Prototyping robot legs with a laser cutter

OFFRobot design iterations resolved using laser cutting

Responding to the tempting possibilities posed by the Hack The Arduino Robot challenge, the OFFRobot is a neat little walker designed by John Rees from the UK.

He’s documented his development process and thoughts along the way, from design of the walking mechanism (including inspiration from Disney Research and the ever-impressive Strandbeest) through to various stages of laser cut and 3d printed leg assemblies.

One interesting point to note is that John’s prototyping went from laser cut cardboard in the early stages, on to laser cut plywood and then 3d printing which came into play once the design was more resolved.

With the deadline of the competition looming, he went back to laser cutting in acrylic for the final burst.

“I did more 3d printing. It gave me some great, really solid and light pieces but I left it too late to print everything, so I will revert to laser cutting once again!”

By ‘reverting’ back to laser cutting for the robot’s legs and gears, John was able to achieve reliable, accurate and tangible results really quickly. That’s one of the major advantages of laser cutting – the unrivalled speed and precision.

Here’s a look at how the OFFRobot mechanism works:

Read more at OFFRobot.

Etch A Sketch controls on a laser cutter?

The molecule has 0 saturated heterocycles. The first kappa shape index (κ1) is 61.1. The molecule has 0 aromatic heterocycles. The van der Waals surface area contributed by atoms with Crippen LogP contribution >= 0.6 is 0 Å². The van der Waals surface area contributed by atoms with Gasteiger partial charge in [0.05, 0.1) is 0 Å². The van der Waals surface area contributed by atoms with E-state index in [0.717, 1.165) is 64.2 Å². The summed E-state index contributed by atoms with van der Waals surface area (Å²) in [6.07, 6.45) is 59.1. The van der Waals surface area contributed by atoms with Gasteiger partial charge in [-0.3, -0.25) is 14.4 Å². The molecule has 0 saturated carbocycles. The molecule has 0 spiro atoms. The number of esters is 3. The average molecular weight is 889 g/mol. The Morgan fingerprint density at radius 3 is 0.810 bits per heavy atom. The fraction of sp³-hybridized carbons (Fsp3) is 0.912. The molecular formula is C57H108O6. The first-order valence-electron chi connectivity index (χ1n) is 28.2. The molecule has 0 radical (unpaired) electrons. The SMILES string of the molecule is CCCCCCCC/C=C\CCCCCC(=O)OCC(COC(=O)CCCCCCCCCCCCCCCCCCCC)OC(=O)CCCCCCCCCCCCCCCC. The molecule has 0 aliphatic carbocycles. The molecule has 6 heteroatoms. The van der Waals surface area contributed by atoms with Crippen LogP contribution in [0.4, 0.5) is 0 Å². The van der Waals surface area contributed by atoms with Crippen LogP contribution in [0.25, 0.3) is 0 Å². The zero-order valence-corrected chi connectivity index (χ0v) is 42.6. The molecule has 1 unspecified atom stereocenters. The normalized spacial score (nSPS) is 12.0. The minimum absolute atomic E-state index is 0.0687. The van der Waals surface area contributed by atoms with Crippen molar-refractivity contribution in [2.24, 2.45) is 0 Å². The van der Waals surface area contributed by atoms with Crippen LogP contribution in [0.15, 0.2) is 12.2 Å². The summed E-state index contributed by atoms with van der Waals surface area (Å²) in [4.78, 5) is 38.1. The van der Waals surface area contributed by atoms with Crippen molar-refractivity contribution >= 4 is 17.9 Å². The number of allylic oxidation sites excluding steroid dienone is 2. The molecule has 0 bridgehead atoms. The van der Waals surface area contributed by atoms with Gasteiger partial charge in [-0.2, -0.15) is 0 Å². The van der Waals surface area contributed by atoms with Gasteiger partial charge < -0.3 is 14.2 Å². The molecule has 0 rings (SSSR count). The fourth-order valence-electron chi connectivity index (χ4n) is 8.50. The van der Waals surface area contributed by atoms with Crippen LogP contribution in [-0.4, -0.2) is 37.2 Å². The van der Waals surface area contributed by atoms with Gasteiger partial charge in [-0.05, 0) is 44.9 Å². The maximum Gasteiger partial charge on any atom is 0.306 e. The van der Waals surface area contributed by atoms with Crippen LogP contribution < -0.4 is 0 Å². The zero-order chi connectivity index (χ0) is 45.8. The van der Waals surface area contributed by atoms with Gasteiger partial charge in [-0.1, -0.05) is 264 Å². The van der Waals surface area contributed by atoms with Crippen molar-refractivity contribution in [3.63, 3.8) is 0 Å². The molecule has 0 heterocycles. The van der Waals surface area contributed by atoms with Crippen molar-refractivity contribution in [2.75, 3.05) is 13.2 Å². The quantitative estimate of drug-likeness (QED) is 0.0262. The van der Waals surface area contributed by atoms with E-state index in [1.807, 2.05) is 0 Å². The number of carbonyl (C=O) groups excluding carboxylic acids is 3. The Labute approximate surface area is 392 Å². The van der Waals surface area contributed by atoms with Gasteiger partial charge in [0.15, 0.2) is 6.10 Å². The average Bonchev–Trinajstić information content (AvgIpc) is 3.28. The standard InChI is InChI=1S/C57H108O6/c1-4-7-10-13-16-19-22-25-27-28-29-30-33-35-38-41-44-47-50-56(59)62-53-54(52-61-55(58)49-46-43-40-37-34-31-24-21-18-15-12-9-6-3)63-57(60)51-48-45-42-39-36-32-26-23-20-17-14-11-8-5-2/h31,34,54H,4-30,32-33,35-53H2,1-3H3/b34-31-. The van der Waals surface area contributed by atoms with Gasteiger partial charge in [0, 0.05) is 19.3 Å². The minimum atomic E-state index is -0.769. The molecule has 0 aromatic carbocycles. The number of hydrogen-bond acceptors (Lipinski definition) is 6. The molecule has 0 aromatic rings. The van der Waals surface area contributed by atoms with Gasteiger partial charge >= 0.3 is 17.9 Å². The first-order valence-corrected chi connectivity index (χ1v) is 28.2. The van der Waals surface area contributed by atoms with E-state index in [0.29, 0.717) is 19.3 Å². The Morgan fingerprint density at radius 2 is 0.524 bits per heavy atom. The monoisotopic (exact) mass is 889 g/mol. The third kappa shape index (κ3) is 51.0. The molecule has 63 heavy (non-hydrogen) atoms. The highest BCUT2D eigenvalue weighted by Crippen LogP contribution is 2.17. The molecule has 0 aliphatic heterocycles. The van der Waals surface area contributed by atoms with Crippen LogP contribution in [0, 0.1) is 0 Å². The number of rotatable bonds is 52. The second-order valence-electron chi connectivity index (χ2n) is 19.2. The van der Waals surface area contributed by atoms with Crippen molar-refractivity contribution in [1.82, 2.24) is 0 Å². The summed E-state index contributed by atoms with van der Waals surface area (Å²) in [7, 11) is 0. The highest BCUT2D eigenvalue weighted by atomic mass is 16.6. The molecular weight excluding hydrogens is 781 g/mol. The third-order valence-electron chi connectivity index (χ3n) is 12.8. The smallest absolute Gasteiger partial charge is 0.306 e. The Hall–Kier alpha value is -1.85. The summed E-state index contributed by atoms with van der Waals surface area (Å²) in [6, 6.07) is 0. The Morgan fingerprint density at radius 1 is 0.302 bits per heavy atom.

Arduino-based modification turns laser cutting into a hands-on affair

Just in time for International Arduino Day, this fun project from Just Add Sharks really has our fingers twitching.

Imagine controlling a serious laser cutter with the dynamic ease of an Etch A Sketch. Having first toyed with the idea years ago, Just Add Sharks have finally followed through and attached a fully functional Etch A Sketch controller to their laser cutter. Talk about dreams coming true!

Complete with authentic twiddly knobs and retro-Etch styling (all laser cut, of course) the modification uses an Arduino Pro Mini to bypass the machine’s existing wiring.

Click through for a video of the controller in action, where you can see the different functionality of either Etch or Cut being demonstrated.

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Original ideas to laser cut (not really)

The Laser Cutter Roundup — a weekly dose of laser-cut love: #167

Hey, Sam here collecting the post from The Laser Cutter.

Make sure you join TLC’s Facebook page.

Above is a laser cut covered notebook from Creative Use of Technology.

After the jump, scarf buckles, dinosaurs, lips,  love, and a laser cutter… (more…)

MicroSlice laser cutter now on Kickstarter

mini Arduino laser cutter & engraver kits

There was plenty of excited chatter when Greg Holloway posted his MicroSlice laser cutter on Instructables last year. Much of this involved people asking “where, when and how can I get one?” Well, the good news is that this diminutive digital manufacturing device is now the subject of a Kickstarter campaign, and the pledges are coming in fast.